Not for everyone—probably best savored by addiction counselors and people in recovery.

WHAT’S LEFT OF US

A MEMOIR OF ADDICTION

Grim, unpleasant memoir of a junkie in a depressed New England city.

Filmmaker and journalist Farrell (co-author: A Criminal and an Irishmen: The Inside Story of the Mob-IRA Connection, 2006) writes unsparingly of the lowest point in his life, a week of state-imposed rehab as a result of a failed attempt to overdose on his drug of choice, heroin. In an afterword, the author notes that he wrote this book in response to James Frey’s A Million Little Pieces (“it is a damn shame Frey had the balls to lie about something that important to all of us in recovery”). In contrast to Frey’s exaggerated self-portrait as a tough guy who could finally stare down a shot of booze, Farrell says that his vastly less glamorous story is more faithful to the truth about recovery—and it’s not pretty. Acknowledging the unreliability of memory and admitting to some legally and ethically necessary name and fact changes, Farrell describes his method as trying to recover truth as though it were happening in front of him. The story is told in present tense—Lowell, Mass., in the late ’80s. Born with a form of cerebral palsy, he was brutally molded into a high-school football star by his Notre Dame–crazy father, but a knee injury, he says, got him addicted to painkillers and then heroin. Farrell paints a decidedly unflattering self-portrait. He was a liar, thief, bum, arsonist and a rebel whose only cause was staying high. He was also the mostly absent father of two small children, an estranged husband and a mooching son of a devoted mother. His time in rehab was like a low-rent One Flew Over the Cuckoo’s Nest, shared with similar outcasts and misfits under the watchful eyes of untrusting wards. Though the book is powerfully, even entertainingly, written, reading it is about as pleasurable as a week in rehab must be—which may be Farrell’s point. But the author doesn’t fully address how he was able to elevate himself enough to write this memoir.

Not for everyone—probably best savored by addiction counselors and people in recovery.

Pub Date: July 1, 2009

ISBN: 978-0-8065-3074-1

Page Count: 280

Publisher: Citadel/Kensington

Review Posted Online: May 20, 2010

Kirkus Reviews Issue: June 1, 2009

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If the authors are serious, this is a silly, distasteful book. If they are not, it’s a brilliant satire.

THE 48 LAWS OF POWER

The authors have created a sort of anti-Book of Virtues in this encyclopedic compendium of the ways and means of power.

Everyone wants power and everyone is in a constant duplicitous game to gain more power at the expense of others, according to Greene, a screenwriter and former editor at Esquire (Elffers, a book packager, designed the volume, with its attractive marginalia). We live today as courtiers once did in royal courts: we must appear civil while attempting to crush all those around us. This power game can be played well or poorly, and in these 48 laws culled from the history and wisdom of the world’s greatest power players are the rules that must be followed to win. These laws boil down to being as ruthless, selfish, manipulative, and deceitful as possible. Each law, however, gets its own chapter: “Conceal Your Intentions,” “Always Say Less Than Necessary,” “Pose as a Friend, Work as a Spy,” and so on. Each chapter is conveniently broken down into sections on what happened to those who transgressed or observed the particular law, the key elements in this law, and ways to defensively reverse this law when it’s used against you. Quotations in the margins amplify the lesson being taught. While compelling in the way an auto accident might be, the book is simply nonsense. Rules often contradict each other. We are told, for instance, to “be conspicuous at all cost,” then told to “behave like others.” More seriously, Greene never really defines “power,” and he merely asserts, rather than offers evidence for, the Hobbesian world of all against all in which he insists we live. The world may be like this at times, but often it isn’t. To ask why this is so would be a far more useful project.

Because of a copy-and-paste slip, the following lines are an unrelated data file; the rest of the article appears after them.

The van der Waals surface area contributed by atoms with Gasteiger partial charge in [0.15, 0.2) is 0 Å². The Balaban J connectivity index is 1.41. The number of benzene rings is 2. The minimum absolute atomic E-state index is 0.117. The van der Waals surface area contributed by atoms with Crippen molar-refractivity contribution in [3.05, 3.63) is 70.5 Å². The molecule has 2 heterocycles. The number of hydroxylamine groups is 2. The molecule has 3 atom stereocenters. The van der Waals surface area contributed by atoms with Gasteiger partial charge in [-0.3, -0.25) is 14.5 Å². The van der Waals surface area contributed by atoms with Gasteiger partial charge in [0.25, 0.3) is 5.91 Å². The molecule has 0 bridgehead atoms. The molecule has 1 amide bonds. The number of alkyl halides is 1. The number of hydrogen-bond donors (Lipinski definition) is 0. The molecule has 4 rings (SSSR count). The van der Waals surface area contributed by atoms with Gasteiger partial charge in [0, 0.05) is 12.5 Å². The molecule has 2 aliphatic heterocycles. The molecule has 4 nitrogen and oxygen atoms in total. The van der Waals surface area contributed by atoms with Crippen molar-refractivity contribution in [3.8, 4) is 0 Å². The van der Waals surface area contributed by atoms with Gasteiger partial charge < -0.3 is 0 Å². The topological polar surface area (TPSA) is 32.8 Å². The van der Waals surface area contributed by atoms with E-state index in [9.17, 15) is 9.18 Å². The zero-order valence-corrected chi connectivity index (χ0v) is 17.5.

If the authors are serious, this is a silly, distasteful book. If they are not, it’s a brilliant satire.

Pub Date: Sept. 1, 1998

ISBN: 0-670-88146-5

Page Count: 430

Publisher: Viking

Review Posted Online: May 20, 2010

Kirkus Reviews Issue: July 15, 1998

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The author's youthfulness helps to assure the inevitable comparison with the Anne Frank diary although over and above the...

NIGHT

Elie Wiesel spent his early years in a small Transylvanian town as one of four children. 

He was the only one of the family to survive what Francois Maurois, in his introduction, calls the "human holocaust" of the persecution of the Jews, which began with the restrictions, the singularization of the yellow star, the enclosure within the ghetto, and went on to the mass deportations to the ovens of Auschwitz and Buchenwald. There are unforgettable and horrifying scenes here in this spare and sombre memoir of this experience of the hanging of a child, of his first farewell with his father who leaves him an inheritance of a knife and a spoon, and of his last goodbye at Buchenwald his father's corpse is already cold let alone the long months of survival under unconscionable conditions. 

The author's youthfulness helps to assure the inevitable comparison with the Anne Frank diary although over and above the sphere of suffering shared, and in this case extended to the death march itself, there is no spiritual or emotional legacy here to offset any reader reluctance.

Pub Date: Jan. 16, 2006

ISBN: 0374500010

Page Count: 120

Publisher: Hill & Wang

Review Posted Online: Oct. 7, 2011

Kirkus Reviews Issue: Jan. 15, 2006

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